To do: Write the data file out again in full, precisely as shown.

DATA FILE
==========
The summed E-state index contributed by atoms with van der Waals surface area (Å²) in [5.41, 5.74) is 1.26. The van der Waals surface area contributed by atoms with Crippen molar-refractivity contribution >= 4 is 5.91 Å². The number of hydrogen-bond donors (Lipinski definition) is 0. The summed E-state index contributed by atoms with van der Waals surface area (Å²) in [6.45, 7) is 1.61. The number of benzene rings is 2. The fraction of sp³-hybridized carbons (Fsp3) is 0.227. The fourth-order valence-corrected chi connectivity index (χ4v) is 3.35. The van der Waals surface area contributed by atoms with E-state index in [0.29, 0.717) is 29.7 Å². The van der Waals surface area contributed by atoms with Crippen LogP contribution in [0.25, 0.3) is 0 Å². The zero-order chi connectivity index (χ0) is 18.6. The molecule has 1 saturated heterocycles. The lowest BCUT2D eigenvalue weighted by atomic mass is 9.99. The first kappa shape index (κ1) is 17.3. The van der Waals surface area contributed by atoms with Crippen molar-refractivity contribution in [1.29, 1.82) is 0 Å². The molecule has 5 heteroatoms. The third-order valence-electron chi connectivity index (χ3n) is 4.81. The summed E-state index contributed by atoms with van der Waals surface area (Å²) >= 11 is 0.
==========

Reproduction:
The summed E-state index contributed by atoms with van der Waals surface area (Å²) in [5.41, 5.74) is 1.26. The van der Waals surface area contributed by atoms with Crippen molar-refractivity contribution >= 4 is 5.91 Å². The number of hydrogen-bond donors (Lipinski definition) is 0. The summed E-state index contributed by atoms with van der Waals surface area (Å²) in [6.45, 7) is 1.61. The number of benzene rings is 2. The fraction of sp³-hybridized carbons (Fsp3) is 0.227. The fourth-order valence-corrected chi connectivity index (χ4v) is 3.35. The van der Waals surface area contributed by atoms with E-state index in [0.29, 0.717) is 29.7 Å². The van der Waals surface area contributed by atoms with Crippen LogP contribution in [0.25, 0.3) is 0 Å². The zero-order chi connectivity index (χ0) is 18.6. The molecule has 1 saturated heterocycles. The lowest BCUT2D eigenvalue weighted by atomic mass is 9.99. The first kappa shape index (κ1) is 17.3. The van der Waals surface area contributed by atoms with Crippen molar-refractivity contribution in [1.29, 1.82) is 0 Å². The molecule has 5 heteroatoms. The third-order valence-electron chi connectivity index (χ3n) is 4.81. The summed E-state index contributed by atoms with van der Waals surface area (Å²) >= 11 is 0.